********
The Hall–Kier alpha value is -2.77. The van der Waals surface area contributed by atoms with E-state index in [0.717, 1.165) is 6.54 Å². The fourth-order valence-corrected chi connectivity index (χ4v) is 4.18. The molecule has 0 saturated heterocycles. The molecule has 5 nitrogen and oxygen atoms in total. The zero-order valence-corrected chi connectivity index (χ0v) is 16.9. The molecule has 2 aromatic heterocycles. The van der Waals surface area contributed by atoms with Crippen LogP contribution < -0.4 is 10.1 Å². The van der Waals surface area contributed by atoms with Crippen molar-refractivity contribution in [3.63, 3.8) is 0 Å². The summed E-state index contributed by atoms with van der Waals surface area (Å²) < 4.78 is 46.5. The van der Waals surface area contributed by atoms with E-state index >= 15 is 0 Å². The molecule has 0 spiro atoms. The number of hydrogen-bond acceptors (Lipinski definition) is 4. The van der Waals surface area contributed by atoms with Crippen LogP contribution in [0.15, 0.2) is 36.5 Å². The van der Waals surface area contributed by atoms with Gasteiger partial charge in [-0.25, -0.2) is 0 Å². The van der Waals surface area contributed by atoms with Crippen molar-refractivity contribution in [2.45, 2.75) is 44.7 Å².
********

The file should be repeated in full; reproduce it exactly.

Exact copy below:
The Hall–Kier alpha value is -2.77. The van der Waals surface area contributed by atoms with E-state index in [0.717, 1.165) is 6.54 Å². The fourth-order valence-corrected chi connectivity index (χ4v) is 4.18. The molecule has 0 saturated heterocycles. The molecule has 5 nitrogen and oxygen atoms in total. The zero-order valence-corrected chi connectivity index (χ0v) is 16.9. The molecule has 2 aromatic heterocycles. The van der Waals surface area contributed by atoms with Crippen LogP contribution < -0.4 is 10.1 Å². The van der Waals surface area contributed by atoms with Crippen molar-refractivity contribution in [3.63, 3.8) is 0 Å². The summed E-state index contributed by atoms with van der Waals surface area (Å²) < 4.78 is 46.5. The van der Waals surface area contributed by atoms with E-state index >= 15 is 0 Å². The molecule has 0 spiro atoms. The number of hydrogen-bond acceptors (Lipinski definition) is 4. The van der Waals surface area contributed by atoms with Crippen LogP contribution in [0.15, 0.2) is 36.5 Å². The van der Waals surface area contributed by atoms with Gasteiger partial charge in [-0.25, -0.2) is 0 Å². The van der Waals surface area contributed by atoms with Crippen molar-refractivity contribution in [2.45, 2.75) is 44.7 Å².